However, Leung et al. (2014) show the existence of more than 30 models of intercultural competence and more than 300 constructs present in the literature that they divide into three large groups. The first group corresponds to the models related to a vision of an intercultural world, that is, a positive attitude towards intercultural contacts and interactions. This group is represented by Bennett (1986, 1993) and his Development Model of Intercultural Sensitivity, in which he developed the Inventory of Intercultural Development (IDI) (Hammer and Bennett, 1998). A second group, represented by Ang, Van Dyne, Koh, Ng, Templer, Tay, and Chandrasekar (2007), developed the Cultural Intelligence Scale (CQ) based on the Cultural Intelligence Model of Earley and Ang (2003). Finally, a third group related to intercultural characteristics is represented by Van der Zee and Van Oudenhoven (2000) through their multicultural personality model based on relatively stable, innate and acquired personality traits, which facilitate or impede the development of interpersonal and intercultural competencies.
2.3. The Multicultural Personality Model
Van der Zee and Van Oudenhoven (2000), with their model of multicultural personality, relate personality traits with sociocultural adaptation, international aspirations, job satisfaction in international environments, multicultural activity and success in multicultural teams. In subsequent studies, Van der Zee and Van Oudenhoven (2013) demonstrate the role of personality as a predictor of intercultural competence and point out that a deep understanding between both personality and competence is very important since it provides opportunities for evaluation, training and development.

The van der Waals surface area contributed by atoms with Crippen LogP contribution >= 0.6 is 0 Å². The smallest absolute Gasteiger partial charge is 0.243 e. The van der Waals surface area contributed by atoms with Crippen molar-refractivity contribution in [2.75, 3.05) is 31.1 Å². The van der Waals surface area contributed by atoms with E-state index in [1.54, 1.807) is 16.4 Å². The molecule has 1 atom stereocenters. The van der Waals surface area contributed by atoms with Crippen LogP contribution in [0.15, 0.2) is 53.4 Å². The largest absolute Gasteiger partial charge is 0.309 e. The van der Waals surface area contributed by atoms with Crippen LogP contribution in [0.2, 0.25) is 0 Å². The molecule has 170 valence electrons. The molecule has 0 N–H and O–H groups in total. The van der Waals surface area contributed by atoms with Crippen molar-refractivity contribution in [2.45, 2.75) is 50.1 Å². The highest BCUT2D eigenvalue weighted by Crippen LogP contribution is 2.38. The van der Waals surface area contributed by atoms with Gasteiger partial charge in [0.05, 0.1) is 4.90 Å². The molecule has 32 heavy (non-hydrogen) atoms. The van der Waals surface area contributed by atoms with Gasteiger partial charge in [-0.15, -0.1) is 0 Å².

In line with previous research, Caligiuri (2000) also argues that personality characteristics are more important than skills and knowledge because they allow the individual to deal better with the stress of living in a new culture and understanding the new environment. Personality determines if an individual perceives a certain event as a challenge or a threat but also shows if that person is able to react to certain situations with constructive behaviour. In general, individuals who score high on multicultural personality scales perceive intercultural situations as safer (that is, less threatening than those who score low), and they feel more comfortable in them (Van der Zee et al., 2004). In addition, personality characteristics, apart from certain external circumstances, can provide a competitive advantage over other people (Van der Zee and Van Oudenhoven, 2013).
Also, Peltokorpi and Froese (2012) indicate that involving an individual with the appropriate personality characteristics in an international mission reduces the problems associated with intercultural adaptation, such as low performance and conflicts with local employees, suppliers and clients or the early return to their country of origin. Caligiuri (2000) suggests that those who do not have certain personality characteristics may fail in these missions. Therefore, adequate identification prior to the mission can help select the right people for this type of work. Moreover, Leung et al. (2014) show in their framework of intercultural effectiveness how there is an attitude and vision of the world open to diversity and intercultural coexistence behind intercultural skills or competencies.